Far too often, the young people at Mercy Home have been forced to grow up too quickly. They have taken on adult burdens—burdens that affect their ability to do well in school or prepare for successful futures. This happened to Jeremy.
Jeremy didn’t like telling other people about where he lived. And he never invited friends over. He didn’t want anyone to find out that he shared a tiny, one-bedroom apartment with his parents, older sister, and her son. The apartment was old, and it often didn’t have power or running water because his parents couldn’t afford to pay the bills. And his dad was rarely sober—and rarely left the couch.
In addition to being embarrassed about his home life, Jeremy also carried the tremendous burden of trying to care for his family. His mom worked several jobs and wasn’t home enough to clean the house or cook meals. If Jeremy didn’t grocery shop, there would be no food in the apartment. And sometimes his sister would stay out all night with her friends, leaving Jeremy to care for her son.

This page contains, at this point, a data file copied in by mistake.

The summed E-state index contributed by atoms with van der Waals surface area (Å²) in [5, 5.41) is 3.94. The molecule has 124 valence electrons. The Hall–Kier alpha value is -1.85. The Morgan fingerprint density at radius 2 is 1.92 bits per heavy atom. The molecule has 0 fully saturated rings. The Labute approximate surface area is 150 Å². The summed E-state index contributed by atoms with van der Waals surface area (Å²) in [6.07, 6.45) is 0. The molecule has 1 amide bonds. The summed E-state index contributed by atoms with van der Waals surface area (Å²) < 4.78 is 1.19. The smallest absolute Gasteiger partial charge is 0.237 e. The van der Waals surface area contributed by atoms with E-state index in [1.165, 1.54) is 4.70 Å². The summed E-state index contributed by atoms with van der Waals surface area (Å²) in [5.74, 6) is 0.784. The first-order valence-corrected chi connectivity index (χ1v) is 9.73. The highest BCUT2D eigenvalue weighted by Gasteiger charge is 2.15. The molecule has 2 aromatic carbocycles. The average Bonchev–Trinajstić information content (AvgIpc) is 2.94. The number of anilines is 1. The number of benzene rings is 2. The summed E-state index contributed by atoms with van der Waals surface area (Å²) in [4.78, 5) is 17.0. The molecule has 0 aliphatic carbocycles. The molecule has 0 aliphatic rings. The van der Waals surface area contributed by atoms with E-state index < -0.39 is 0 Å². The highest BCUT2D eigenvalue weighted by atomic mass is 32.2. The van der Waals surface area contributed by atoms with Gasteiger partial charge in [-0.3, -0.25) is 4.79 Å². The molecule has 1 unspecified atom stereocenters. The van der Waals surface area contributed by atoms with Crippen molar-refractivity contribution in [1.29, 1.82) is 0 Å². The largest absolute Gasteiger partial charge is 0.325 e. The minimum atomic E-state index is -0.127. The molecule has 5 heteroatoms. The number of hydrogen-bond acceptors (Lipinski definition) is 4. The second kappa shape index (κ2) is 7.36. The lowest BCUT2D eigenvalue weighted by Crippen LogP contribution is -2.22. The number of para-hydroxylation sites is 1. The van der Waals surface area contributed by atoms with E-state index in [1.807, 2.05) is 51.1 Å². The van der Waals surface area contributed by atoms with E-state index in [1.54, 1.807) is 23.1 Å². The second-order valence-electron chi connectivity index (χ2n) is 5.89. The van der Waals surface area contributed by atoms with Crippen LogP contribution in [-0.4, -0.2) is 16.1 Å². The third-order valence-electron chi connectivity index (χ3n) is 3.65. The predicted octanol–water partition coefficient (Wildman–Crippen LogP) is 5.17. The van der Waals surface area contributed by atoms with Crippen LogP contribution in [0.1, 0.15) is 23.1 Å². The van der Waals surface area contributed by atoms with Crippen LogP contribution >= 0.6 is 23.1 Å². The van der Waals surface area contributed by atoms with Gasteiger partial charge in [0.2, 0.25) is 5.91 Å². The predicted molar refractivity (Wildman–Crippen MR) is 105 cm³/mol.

With so many responsibilities, Jeremy didn’t have time for things that other boys his age did, such as doing homework or spending time with friends. He didn’t get good grades because there was no time for homework. Sometimes he was so tired at school that he would fall asleep in class. His teachers quickly wrote him off as a bad student, someone who wasn’t interested in learning.